As foreign capital floods increasingly into the domestic stock market, it is playing a more important role in pricing shares. The fact that such capital is mainly held by institutional investors means it can contribute to market stability, Fang said.
He added that financial regulators are considering further increasing the proportion of Chinese stocks in major global markets and expanding the scale of inclusion to attract more foreign capital.
Xuan Changneng, deputy head of the State Administration of Foreign Exchange, or SAFE, said moderate net inflows of cross-border investments in securities－mainly in stocks and bonds－have been maintained so far this year, in line with the generally stable situation on foreign exchanges.
John Waldron, president and chief operating officer of The Goldman Sachs Group, said pilot projects providing increased free convertibility of foreign exchange have been launched recently in Beijing and Shenzhen, Guangdong province.
He said these projects indicate the right direction for financial opening-up, and the opening of capital services is good news for many foreign-funded enterprises entering China.
On May 6, in the latest move to assist the opening-up of China's financial sector, the People's Bank of China－the central bank－released new detailed rules for the proposed Greater Bay Area Cross-Boundary Wealth Management Connect. The rules include quotas for residents of the GBA to make certain financial investments.
Wealth Management Connect is a pilot program aimed at helping residents of the GBA, which comprises nine cities in Guangdong, along with Hong Kong and Macao, to make cross-boundary investments in wealth management products, or WMPs, offered by banks in the GBA.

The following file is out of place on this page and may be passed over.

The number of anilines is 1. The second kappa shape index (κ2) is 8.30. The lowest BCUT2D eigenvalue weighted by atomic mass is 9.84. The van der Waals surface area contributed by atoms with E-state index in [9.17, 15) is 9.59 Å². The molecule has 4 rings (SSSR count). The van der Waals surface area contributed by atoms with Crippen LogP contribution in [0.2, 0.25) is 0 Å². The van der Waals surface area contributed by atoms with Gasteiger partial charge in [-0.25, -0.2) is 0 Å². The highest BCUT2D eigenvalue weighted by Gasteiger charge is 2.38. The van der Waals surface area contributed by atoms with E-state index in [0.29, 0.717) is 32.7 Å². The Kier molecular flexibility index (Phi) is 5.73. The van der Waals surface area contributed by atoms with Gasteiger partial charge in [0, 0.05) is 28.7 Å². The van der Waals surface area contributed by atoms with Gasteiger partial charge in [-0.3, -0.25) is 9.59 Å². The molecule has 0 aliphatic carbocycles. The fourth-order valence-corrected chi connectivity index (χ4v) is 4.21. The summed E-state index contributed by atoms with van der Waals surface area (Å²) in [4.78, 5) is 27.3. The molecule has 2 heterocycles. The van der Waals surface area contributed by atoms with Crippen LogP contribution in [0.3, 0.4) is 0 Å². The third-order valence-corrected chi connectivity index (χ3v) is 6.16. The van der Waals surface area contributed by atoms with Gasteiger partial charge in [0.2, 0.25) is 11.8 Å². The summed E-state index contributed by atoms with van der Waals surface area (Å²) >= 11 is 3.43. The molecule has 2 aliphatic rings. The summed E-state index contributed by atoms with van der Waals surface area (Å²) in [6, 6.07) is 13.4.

The proposed aggregate quota of 150 billion yuan and a limit of 1 million yuan per person for cross-boundary WMP investments in the GBA is particularly noteworthy.
Sonny Hsu, vice-president and senior credit officer at Moody's Investors Service, said the proposed rules are positive news for the asset management units of banks on the Chinese mainland, Hong Kong and Macao.
"However, the banks' potential revenue from the program will be limited, as northbound and southbound investments are initially capped at 150 billion yuan," Hsu added.
Analysts said the connect program, if implemented, will mark a further step toward convertibility of the renminbi under the capital account.
A pilot area has also been established in the southern province of Hainan. On April 9, SAFE and other financial regulatory departments jointly issued a set of new policies to further boost opening-up of the financial sector at Hainan Free Trade Port.
These rules allow certain institutional investors to freely send funds, both incoming and outgoing, by adopting required methods, and to make investments under designated quotas. Meanwhile, foreign exchange registration procedures have been simplified.
Joe Yizhou He, managing director of Australian Capital Equity, has witnessed China's accelerated financial opening-up since regulators announced a series of policies in 2018.
These measures included lifting the foreign ownership cap for banks and asset management companies, treating domestic and foreign capital equally and allowing some financial institutions to set up branches and subsidiaries at the same time.